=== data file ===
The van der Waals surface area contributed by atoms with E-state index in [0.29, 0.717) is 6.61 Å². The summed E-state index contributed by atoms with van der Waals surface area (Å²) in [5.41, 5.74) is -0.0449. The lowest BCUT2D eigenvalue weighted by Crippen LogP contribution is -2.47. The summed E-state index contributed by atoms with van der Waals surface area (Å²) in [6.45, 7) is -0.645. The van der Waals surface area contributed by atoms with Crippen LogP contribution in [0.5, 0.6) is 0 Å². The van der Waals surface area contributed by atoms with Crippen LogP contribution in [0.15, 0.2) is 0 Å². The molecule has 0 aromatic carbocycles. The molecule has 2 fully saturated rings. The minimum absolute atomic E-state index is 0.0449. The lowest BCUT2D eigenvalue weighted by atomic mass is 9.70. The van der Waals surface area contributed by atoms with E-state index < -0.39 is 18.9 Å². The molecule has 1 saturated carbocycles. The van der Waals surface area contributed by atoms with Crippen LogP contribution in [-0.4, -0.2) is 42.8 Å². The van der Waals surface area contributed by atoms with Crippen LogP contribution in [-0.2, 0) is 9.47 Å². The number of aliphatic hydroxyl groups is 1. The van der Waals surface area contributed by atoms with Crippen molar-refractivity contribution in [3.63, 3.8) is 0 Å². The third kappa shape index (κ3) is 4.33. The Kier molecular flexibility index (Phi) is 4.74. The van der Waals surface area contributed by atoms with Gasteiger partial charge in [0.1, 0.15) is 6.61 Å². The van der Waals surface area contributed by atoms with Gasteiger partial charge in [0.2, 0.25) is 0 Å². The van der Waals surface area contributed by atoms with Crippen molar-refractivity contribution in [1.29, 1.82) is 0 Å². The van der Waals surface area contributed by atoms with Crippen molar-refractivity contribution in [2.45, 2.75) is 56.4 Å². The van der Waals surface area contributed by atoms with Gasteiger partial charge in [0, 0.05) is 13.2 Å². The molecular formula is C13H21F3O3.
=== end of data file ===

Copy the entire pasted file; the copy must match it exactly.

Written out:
The van der Waals surface area contributed by atoms with E-state index in [0.29, 0.717) is 6.61 Å². The summed E-state index contributed by atoms with van der Waals surface area (Å²) in [5.41, 5.74) is -0.0449. The lowest BCUT2D eigenvalue weighted by Crippen LogP contribution is -2.47. The summed E-state index contributed by atoms with van der Waals surface area (Å²) in [6.45, 7) is -0.645. The van der Waals surface area contributed by atoms with Crippen LogP contribution in [0.5, 0.6) is 0 Å². The van der Waals surface area contributed by atoms with Crippen LogP contribution in [0.15, 0.2) is 0 Å². The molecule has 0 aromatic carbocycles. The molecule has 2 fully saturated rings. The minimum absolute atomic E-state index is 0.0449. The lowest BCUT2D eigenvalue weighted by atomic mass is 9.70. The van der Waals surface area contributed by atoms with E-state index < -0.39 is 18.9 Å². The molecule has 1 saturated carbocycles. The van der Waals surface area contributed by atoms with Crippen LogP contribution in [-0.4, -0.2) is 42.8 Å². The van der Waals surface area contributed by atoms with Crippen LogP contribution in [-0.2, 0) is 9.47 Å². The number of aliphatic hydroxyl groups is 1. The van der Waals surface area contributed by atoms with Crippen molar-refractivity contribution in [3.63, 3.8) is 0 Å². The third kappa shape index (κ3) is 4.33. The Kier molecular flexibility index (Phi) is 4.74. The van der Waals surface area contributed by atoms with Gasteiger partial charge in [0.1, 0.15) is 6.61 Å². The van der Waals surface area contributed by atoms with Gasteiger partial charge in [0.2, 0.25) is 0 Å². The van der Waals surface area contributed by atoms with Crippen molar-refractivity contribution in [1.29, 1.82) is 0 Å². The van der Waals surface area contributed by atoms with Crippen molar-refractivity contribution in [2.45, 2.75) is 56.4 Å². The van der Waals surface area contributed by atoms with Gasteiger partial charge in [0, 0.05) is 13.2 Å². The molecular formula is C13H21F3O3.